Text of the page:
I found the workshop extremely useful and interesting, particularly for areas like northern Laos.
What a privilege and honor to participate this great workshop. I have learned what inclusive education really is, how important it is, what the benefits are and what the obstacles are to inclusion. Inclusive education is about providing quality education equally to all. It means all children are welcomed to learn and participate in schools. No matter that they have the disability, speak a minority language or come from socio-economic, disadvantaged families, they all have the right to study and develop themselves. Inclusive education will benefit all children, teachers, parents, and the wider community. For children, they will gain confidence in themselves, they will enjoy school activities, play together, and developing friendships and social skills. Most importantly, they will learn to value themselves. For the teacher, he/she will get chances to learn new strategies for teaching and know how to teach students with special needs. Furthermore, the teacher will be supported and praised by the community, and yes, he/she will be satisfied when seeing every child succeeds. For parents, they will be very happy to see their children receive education like other children. They will contribute and play an important role in their child’s learning and they will know how to deal with their child’s problems by using techniques that the teacher uses in school. They will get opportunities to work with the school and community, and above all, they will know their children have received a quality education. For the community, the problems of crime and drug misuse should decrease when everybody in the community receives an education. It is hoped members of the community will contribute to the school, and relationships between schools and communities will improve. As we now know, inclusion benefits everyone. It is about bringing children with and without disabilities to the same classes; this might be hard work, challenging and take time, so to make it a reality, teachers, parents and all community members must work together. It takes the whole community!! One of the most valuable things I have learned from this workshop is to make teaching materials by using free and low-cost materials, such as stone, sand, bamboo, wood, chopsticks, plants, seeds, bottle caps, old containers, and old tires, etc. Instead of throwing them away, we can use them in our teaching. If we do this, it will decrease rubbish in our community and help our environment.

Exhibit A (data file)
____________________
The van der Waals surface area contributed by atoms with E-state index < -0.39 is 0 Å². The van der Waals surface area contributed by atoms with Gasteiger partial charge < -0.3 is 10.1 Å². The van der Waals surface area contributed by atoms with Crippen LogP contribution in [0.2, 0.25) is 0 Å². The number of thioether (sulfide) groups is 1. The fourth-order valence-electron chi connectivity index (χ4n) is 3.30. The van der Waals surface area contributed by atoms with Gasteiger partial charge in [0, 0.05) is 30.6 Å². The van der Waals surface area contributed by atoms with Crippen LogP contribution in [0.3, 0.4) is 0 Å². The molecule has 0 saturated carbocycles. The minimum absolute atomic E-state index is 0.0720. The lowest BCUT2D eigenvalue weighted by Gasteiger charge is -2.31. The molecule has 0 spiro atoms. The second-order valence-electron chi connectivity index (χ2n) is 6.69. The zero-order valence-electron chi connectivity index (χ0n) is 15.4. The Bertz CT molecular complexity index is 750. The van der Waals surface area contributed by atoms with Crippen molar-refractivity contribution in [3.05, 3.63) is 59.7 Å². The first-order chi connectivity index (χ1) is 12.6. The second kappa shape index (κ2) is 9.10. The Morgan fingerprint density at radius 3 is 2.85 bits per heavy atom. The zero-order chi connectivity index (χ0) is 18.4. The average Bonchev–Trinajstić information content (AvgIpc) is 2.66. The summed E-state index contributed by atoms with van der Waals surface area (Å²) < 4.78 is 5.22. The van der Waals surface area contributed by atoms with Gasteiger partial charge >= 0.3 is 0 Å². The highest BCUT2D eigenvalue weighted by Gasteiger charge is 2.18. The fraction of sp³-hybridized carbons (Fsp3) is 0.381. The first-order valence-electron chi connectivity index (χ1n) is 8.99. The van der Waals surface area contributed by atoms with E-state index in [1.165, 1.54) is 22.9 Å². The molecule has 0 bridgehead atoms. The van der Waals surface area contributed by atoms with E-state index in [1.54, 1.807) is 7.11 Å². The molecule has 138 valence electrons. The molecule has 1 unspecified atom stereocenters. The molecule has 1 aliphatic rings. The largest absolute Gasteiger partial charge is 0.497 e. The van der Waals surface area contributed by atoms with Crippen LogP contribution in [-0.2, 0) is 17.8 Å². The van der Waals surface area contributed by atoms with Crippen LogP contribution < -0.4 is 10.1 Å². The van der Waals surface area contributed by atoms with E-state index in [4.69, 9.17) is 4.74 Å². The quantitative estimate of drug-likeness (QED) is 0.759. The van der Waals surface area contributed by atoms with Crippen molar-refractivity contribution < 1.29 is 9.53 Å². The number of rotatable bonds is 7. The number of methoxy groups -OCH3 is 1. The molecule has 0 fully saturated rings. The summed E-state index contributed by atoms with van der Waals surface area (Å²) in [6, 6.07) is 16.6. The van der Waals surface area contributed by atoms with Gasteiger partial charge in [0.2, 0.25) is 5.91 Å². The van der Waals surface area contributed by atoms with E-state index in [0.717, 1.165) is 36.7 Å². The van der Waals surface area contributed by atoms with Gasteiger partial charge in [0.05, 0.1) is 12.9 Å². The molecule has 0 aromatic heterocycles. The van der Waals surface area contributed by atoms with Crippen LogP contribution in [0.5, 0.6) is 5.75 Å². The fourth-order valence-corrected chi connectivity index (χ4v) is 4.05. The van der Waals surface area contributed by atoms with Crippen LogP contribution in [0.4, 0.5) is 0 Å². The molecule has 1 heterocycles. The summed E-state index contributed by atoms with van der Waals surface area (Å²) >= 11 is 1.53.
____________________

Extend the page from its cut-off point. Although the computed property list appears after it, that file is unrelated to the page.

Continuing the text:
What I have learned from this workshop will be very useful. As a teacher in the future, this will guide me along the way. It will help me to know how to get engaged with students and parents, how to design classrooms, how to teach students with special needs, and how to make teaching aids by using free and low-cost materials. Most importantly, it will remind me that all children can learn, just not at the same speed and time.
I, as a teacher in the future, will do my utmost to support this work. I will welcome all children, whether they are disabled, ethnic minorities, or come from socio-economic, disadvantaged families. They all will be included in my class. I will be an inclusive education role-model. I will be a representative who promotes and implements inclusion in my school and community in the future. I will work with their parents, school and the community to develop and design classrooms, programs, activities and schools which disabled can assess so that all students can learn together.
At the end of this report, I just want to say thank you to Let’s Include All and its members for holding this wonderful workshop and special thanks to teacher Vikate Phannalath, the founder of Let’s Include All Project, who has worked hard and applied for grants to make this great workshop possible. Without his patience, this work might not have happened. I am really grateful to him. Once again I would like to thank all participants who have shared their own experiences and knowledge. I have learned a lot from them.